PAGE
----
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Smuggling: Customs Threatens To Invade Residential, Market Stalls



Ogun state command of the Nigeria Customs Service (NCS) has threatened to invade residential houses, stalls, as well as warehouses suspected to be housing smuggled rice across the state.

The Customs Area Controller (CAC) in the state, Comptroller Michael Agbara made the threat while briefing journalists yesterday in Idiroko border over activities of his command at suppressing smuggling, generating revenue for government and facilitate trading within the past one month.

Agbara said the decision to invade suspected residential and warehouses where the smuggled rice are kept became necessary in order, “to key into the federal government’s policy on agricultural development in the area of boosting local rice production”.

The CAC in Ogun Command explained that curtailing activities of the economic saboteurs by all means possible, which included private residential areas and warehouses within towns have the backing of the most law, particularly the Customs and Excise Management Act (CEMA).

“I assure you, the battle line has been drawn and we will continue to do our best. The officers are ready to go and seize any rice we found anywhere. Whether you put it in your house, Customs & Excise Management Act (CEMA) allows us to go there.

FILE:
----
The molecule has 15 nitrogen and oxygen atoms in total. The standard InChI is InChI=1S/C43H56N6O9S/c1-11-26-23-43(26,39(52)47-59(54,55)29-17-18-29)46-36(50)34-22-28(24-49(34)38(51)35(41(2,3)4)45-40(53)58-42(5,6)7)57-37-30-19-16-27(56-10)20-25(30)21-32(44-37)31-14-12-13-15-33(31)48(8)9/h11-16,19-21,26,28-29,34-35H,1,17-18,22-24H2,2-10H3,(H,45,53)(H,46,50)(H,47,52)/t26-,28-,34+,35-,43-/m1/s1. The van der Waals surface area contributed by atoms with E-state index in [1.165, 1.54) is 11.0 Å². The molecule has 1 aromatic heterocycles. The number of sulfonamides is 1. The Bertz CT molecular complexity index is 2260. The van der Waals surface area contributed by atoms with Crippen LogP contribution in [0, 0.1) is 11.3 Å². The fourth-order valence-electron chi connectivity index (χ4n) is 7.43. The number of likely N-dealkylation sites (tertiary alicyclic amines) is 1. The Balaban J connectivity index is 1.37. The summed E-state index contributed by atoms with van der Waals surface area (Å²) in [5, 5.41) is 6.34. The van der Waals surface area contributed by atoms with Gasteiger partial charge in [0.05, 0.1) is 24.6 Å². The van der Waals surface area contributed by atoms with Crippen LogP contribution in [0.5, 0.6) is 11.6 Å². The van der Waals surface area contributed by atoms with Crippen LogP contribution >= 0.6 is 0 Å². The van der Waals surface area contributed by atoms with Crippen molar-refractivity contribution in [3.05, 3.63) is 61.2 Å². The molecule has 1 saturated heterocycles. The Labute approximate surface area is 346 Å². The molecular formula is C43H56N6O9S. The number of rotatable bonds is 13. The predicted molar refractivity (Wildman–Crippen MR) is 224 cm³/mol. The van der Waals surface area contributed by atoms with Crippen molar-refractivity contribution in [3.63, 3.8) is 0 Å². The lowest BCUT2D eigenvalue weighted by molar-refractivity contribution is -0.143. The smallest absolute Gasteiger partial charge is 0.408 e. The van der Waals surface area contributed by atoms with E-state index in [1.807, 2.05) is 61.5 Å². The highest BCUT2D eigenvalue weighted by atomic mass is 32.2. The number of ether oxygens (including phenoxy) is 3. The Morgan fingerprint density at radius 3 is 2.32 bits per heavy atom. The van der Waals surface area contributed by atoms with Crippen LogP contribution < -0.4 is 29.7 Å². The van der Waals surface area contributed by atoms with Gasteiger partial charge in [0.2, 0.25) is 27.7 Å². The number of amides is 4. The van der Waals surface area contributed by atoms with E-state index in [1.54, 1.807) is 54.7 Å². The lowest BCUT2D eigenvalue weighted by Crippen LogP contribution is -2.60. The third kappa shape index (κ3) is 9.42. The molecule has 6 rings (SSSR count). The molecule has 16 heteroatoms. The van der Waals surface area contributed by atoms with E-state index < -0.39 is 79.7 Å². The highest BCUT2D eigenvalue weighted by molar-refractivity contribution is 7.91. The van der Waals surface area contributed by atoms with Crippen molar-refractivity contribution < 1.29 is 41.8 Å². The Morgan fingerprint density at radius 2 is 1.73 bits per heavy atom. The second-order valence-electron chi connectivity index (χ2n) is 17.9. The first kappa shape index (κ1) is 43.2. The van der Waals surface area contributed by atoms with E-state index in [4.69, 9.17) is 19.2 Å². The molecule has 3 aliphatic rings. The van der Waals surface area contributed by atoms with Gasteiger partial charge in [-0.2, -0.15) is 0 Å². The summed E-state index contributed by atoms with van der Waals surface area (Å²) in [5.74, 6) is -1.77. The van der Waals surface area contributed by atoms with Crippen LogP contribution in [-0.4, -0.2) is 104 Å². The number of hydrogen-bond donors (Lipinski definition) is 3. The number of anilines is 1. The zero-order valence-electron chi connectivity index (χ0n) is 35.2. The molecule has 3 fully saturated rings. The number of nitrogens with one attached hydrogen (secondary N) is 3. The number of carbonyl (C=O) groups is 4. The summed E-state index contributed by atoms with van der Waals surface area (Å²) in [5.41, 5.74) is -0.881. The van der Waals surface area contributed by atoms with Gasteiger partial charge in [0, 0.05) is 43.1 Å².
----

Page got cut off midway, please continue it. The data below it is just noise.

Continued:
If you put it in your warehouses, we are allowed by the law to storm there and raid it. On the road, on the footpaths, both on the unapproved roads, we are there. So, what I will advise them to do is to desist from smuggling and obey the law”. 

Harping on the volume of seizures made by his command, Agbara said a total of 6, 194 bags of rice being smuggled into the country were intercepted, with 395 kegs of vegetable oil weighing 25 litres each only in the month of August 2018.

Others according to the Customs’ boss included 7-bales of secondhand clothing; 340 kegs of Premium Motor Spirit (PMS) popularly known as petroleum weighing 25-litres each; 45 cartons of frozen poultry products as well as imported juice all with a Duty Payable Value (DPV) of over N382 million.